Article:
Monday, August 06, 2007
To celebrate the 300th anniversary of its founding in October 1707, the English institution Fortnum & Mason is undergoing an extensive remodel. Described as "a sensitive open-heart surgery," the shop will be open for business throughout the process, which will include the building of a new central lightwell, restaurants and departments, as well as with the fixing-up of some of the old favorites. The infamous Food Hall, for example, will now cover a full two floors and feature a wine bar.
In order to defray some of the costs of this undoubtedly expensive undertaking, Fortnum & Mason is selling off part of its collection of paintings, prints, chandeliers, furnishings and fittings, and wine at Bonhams's New Bond Street saleroom on September 27th. Some of the paintings may fetch well upwards of £50,000 each, and clearly indicate the seriousness with which Garfield Weston, chairman of the company from 1951-78, curated the collection. It was never intended to be a formal collection that would be lent out or travelled, but rather a means of surrounding the company's employees with wonderful - and very British - works. They were mainly hung in the corporation's boardroom and offices. Other artists included in the sale are Frederick William Watts, Edmund Blair Leighton and Henry Edmond Detmold.
A painting of The Gallant Speedy, one of several works by Montague Dawson in the collection and under the hammer.
Rather a surprise in the collection of primarily English painters, a work by French artist William-Adolphe Bouguereau
Another aspect of the sale includes memorabilia from Fortnum & Mason. With its long history of employing British artists, many of its seemingly minor pieces (menus, for example) were actually created by designers and illustrators Oliver Messel, Hugh Casson, Berkeley Sutcliffe and Michael Dillon.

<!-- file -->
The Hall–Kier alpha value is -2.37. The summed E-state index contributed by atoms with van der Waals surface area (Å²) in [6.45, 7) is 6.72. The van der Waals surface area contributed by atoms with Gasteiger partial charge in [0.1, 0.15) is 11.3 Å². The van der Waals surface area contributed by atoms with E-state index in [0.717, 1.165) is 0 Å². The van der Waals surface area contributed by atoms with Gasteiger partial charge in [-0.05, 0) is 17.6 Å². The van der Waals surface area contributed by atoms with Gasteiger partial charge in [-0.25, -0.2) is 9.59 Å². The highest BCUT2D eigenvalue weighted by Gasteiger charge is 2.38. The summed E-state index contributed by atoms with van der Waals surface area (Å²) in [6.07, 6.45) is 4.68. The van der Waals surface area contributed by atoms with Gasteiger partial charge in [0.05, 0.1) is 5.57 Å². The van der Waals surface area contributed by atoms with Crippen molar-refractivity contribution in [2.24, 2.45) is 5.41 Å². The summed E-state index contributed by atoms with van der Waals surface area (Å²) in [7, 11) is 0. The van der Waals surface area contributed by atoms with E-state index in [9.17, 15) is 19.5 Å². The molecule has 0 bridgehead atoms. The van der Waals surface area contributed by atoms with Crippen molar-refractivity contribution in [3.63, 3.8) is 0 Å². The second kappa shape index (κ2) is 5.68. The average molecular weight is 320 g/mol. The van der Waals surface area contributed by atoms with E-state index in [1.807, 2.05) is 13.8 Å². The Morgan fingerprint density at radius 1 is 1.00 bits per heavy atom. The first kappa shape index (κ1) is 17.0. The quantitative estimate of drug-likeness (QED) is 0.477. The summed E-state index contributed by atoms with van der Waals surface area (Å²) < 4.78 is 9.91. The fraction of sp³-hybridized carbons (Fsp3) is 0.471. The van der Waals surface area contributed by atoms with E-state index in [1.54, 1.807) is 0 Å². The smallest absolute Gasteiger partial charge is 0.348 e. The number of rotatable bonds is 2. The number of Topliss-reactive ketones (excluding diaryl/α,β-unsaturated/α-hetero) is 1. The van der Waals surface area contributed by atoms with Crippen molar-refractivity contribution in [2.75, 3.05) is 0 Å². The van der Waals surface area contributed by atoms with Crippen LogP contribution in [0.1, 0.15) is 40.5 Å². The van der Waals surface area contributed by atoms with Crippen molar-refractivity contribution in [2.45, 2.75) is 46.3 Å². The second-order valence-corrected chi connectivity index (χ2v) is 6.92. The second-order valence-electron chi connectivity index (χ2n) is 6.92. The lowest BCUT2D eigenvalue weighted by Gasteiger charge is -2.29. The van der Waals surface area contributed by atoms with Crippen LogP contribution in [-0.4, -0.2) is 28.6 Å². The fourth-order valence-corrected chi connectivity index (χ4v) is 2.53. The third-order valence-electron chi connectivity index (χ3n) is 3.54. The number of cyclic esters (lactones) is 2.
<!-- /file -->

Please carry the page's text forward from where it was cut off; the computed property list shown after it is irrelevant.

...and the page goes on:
A modern dolls-house, modelled on an earlier Fortnum & Mason building. The front of the house opens to reveal a staircase, interior archways, shelves and shop fittings and six departments including a Food Hall, China & Glass, Clocks, Perfumerie and Wine.
October 2007 will see the grand reopening of the shop, which, in its own (and true) words, "one simply must visit once a season." And if you can't visit in person, visit online. After a bumpy few years of total inundation with Christmas orders, the shop is finally overhauling its website and shipping systems. All the marmalade, biscuits and turkish delight you could ever wish for are but a few clicks away.
A bit of history about the firm, courtesy of Bonhams' press release for the sale:
Fortnum & Mason (1707 – 2007)
In the first decade of the 18th century, Hugh Mason ran a stabling and ostling business - Mason’s Yard off Duke Street still bears his name. William Fortnum rented Mason’s spare room before aristocratic connections led him into the service of Queen Anne, where the nightly footman’s perk of emptying the royal candlesticks of beeswax initiated an increasingly profitable recycling business for the entrepreneurial Fortnum. The stubs were melted down into new candles to sell on to the ladies of the court, and so successful was the enterprise that landlord and tenant set up shop in Duke Street for the discerning general public.
Fortnum & Mason first made its name under the Hanoverian Kings, as Piccadilly and its environs developed into the most fashionable part of the most exciting city in the world. Grand houses built for dukes, earls and rich hopefuls imposed their presence on the area. Fortnum and Mason were quick to seize the opportunity and daily sent liveried page boys to the aristocratic residences, such as Buckingham House, Clarence House, Spencer House and the Great Burlington House.
The facade of the venerable old building, and a detail of its famous clock: